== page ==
• Agreement terms: The BFA should clearly outline the financial arrangements, including property division, spousal maintenance, and any other financial matters relevant to the relationship.
  • Legal requirements: The agreement must meet specific legal requirements, such as being in writing, signed by both parties, and include a statement from each party’s lawyer confirming they provided legal advice and if signing after separation, a separation declaration must be signed to confirm the relationship has ended.

To ensure that a binding financial agreement is enforceable, it must meet strict legal requirements. Factors that can impact the enforceability of a BFA include compliance with legal formalities noted above and ensuring that there is no evidence of any party being coerced into signing the agreement.

Changing or Ending a BFA

BFAs can be changed or terminated by both parties’ mutual agreement or by a court order in specific circumstances. A Court can only make an order setting aside a BFA in limited circumstances such as where it was obtained by fraud (non-disclosure), procured by duress, entered into for the purpose of defrauding someone or defeating creditors, where the agreement is void, where the agreement has become impracticable or where there has been a material change in circumstances and a child to the relationship, or person having care of a child, will suffer hardship if the Court does not intervene.

There are other limited reasons that a Court may set aside a BFA and it’s essential to seek legal advice if you wish to modify or end a BFA.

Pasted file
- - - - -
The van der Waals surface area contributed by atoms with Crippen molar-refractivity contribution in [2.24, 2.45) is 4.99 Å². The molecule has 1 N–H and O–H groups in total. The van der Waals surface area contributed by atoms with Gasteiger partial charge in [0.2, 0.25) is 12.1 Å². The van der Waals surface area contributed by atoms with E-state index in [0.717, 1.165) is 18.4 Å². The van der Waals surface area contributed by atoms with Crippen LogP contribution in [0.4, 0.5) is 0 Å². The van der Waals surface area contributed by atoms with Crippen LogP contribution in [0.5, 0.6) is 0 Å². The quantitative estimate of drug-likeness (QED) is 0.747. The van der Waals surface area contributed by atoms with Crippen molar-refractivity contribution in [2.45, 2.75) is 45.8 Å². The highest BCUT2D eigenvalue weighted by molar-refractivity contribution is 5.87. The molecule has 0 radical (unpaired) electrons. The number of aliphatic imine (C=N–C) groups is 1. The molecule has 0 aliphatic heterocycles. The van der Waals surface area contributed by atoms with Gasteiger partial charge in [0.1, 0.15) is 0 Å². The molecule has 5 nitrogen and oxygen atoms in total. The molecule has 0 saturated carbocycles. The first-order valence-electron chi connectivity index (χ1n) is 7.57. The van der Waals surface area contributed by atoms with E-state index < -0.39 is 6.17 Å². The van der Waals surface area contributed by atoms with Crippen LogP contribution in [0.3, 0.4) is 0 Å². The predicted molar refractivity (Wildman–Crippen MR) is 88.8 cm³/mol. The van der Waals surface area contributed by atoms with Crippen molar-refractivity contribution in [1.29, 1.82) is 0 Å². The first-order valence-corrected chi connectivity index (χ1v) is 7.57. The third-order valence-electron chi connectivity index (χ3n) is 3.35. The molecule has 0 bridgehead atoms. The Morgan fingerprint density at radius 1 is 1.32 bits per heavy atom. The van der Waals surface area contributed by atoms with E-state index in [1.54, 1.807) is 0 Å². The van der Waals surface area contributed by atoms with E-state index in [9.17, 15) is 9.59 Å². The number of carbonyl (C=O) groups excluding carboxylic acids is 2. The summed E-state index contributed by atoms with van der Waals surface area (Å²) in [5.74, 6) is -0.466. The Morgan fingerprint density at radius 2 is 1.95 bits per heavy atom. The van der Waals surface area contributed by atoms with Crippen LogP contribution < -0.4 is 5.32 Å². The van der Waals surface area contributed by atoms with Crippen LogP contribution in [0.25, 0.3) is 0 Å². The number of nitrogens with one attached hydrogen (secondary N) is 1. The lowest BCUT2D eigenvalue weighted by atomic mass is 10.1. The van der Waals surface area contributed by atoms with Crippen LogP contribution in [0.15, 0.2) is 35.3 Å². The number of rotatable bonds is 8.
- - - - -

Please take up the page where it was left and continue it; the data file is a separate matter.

Is a Binding Financial Agreement right for you?

While binding financial agreements, or prenups, may not be the most romantic aspect of a relationship, they serve a vital role in protecting your financial interests in Australia. We generally find that clients who have discussions about assets openly tend to come out of the discussions stronger and with clarity about their partner’s views.

While having two lawyers can be daunting from a cost perspective, entering into a BFA is often far cheaper than seeking legal advice if there is a dispute after the relationship. By understanding the legal requirements and seeking professional legal advice, you can create a BFA that provides peace of mind and financial security for both parties involved.

If you are considering a BFA then you need specific advice on your circumstances. Advocate Lawyers are experienced family lawyers. Contact us for an initial consult in relation to whether a BFA is right for you and see how we can assist you today.